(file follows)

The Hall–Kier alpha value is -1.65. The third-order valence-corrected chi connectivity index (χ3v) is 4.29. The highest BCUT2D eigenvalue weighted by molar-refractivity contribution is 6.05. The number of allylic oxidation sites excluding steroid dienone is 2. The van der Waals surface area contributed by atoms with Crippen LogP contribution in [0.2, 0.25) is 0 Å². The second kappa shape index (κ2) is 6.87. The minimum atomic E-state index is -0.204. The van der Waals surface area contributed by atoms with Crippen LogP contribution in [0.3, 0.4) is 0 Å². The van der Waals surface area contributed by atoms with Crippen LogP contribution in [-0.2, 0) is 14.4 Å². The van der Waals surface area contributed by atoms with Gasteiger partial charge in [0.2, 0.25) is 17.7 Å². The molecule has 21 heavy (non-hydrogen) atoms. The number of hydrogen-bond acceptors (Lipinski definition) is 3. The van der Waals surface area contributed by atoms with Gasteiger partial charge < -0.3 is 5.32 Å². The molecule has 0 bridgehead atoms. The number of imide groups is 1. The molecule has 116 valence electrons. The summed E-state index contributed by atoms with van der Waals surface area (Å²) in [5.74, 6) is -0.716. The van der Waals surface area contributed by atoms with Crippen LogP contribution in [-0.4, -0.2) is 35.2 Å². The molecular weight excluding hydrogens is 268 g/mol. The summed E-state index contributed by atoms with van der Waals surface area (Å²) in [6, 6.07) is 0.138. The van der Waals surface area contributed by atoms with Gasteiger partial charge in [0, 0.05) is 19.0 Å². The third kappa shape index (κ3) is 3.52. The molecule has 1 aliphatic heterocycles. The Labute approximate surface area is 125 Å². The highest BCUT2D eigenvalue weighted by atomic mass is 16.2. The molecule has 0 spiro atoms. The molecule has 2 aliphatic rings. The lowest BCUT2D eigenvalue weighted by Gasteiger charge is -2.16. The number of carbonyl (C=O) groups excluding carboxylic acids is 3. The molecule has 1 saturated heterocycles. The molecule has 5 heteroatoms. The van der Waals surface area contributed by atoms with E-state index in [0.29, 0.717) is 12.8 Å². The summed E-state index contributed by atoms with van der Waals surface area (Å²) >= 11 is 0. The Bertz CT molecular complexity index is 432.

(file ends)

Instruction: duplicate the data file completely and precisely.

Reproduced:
The Hall–Kier alpha value is -1.65. The third-order valence-corrected chi connectivity index (χ3v) is 4.29. The highest BCUT2D eigenvalue weighted by molar-refractivity contribution is 6.05. The number of allylic oxidation sites excluding steroid dienone is 2. The van der Waals surface area contributed by atoms with Crippen LogP contribution in [0.2, 0.25) is 0 Å². The second kappa shape index (κ2) is 6.87. The minimum atomic E-state index is -0.204. The van der Waals surface area contributed by atoms with Crippen LogP contribution in [0.3, 0.4) is 0 Å². The van der Waals surface area contributed by atoms with Crippen LogP contribution in [-0.2, 0) is 14.4 Å². The van der Waals surface area contributed by atoms with Gasteiger partial charge in [0.2, 0.25) is 17.7 Å². The molecule has 21 heavy (non-hydrogen) atoms. The number of hydrogen-bond acceptors (Lipinski definition) is 3. The van der Waals surface area contributed by atoms with Gasteiger partial charge < -0.3 is 5.32 Å². The molecule has 0 bridgehead atoms. The number of imide groups is 1. The molecule has 116 valence electrons. The summed E-state index contributed by atoms with van der Waals surface area (Å²) in [5.74, 6) is -0.716. The van der Waals surface area contributed by atoms with Crippen LogP contribution in [-0.4, -0.2) is 35.2 Å². The molecular weight excluding hydrogens is 268 g/mol. The summed E-state index contributed by atoms with van der Waals surface area (Å²) in [6, 6.07) is 0.138. The van der Waals surface area contributed by atoms with Gasteiger partial charge in [0, 0.05) is 19.0 Å². The third kappa shape index (κ3) is 3.52. The molecule has 1 aliphatic heterocycles. The Labute approximate surface area is 125 Å². The highest BCUT2D eigenvalue weighted by atomic mass is 16.2. The molecule has 0 spiro atoms. The molecule has 2 aliphatic rings. The lowest BCUT2D eigenvalue weighted by Gasteiger charge is -2.16. The number of carbonyl (C=O) groups excluding carboxylic acids is 3. The molecule has 1 saturated heterocycles. The molecule has 5 heteroatoms. The van der Waals surface area contributed by atoms with E-state index in [0.29, 0.717) is 12.8 Å². The summed E-state index contributed by atoms with van der Waals surface area (Å²) >= 11 is 0. The Bertz CT molecular complexity index is 432.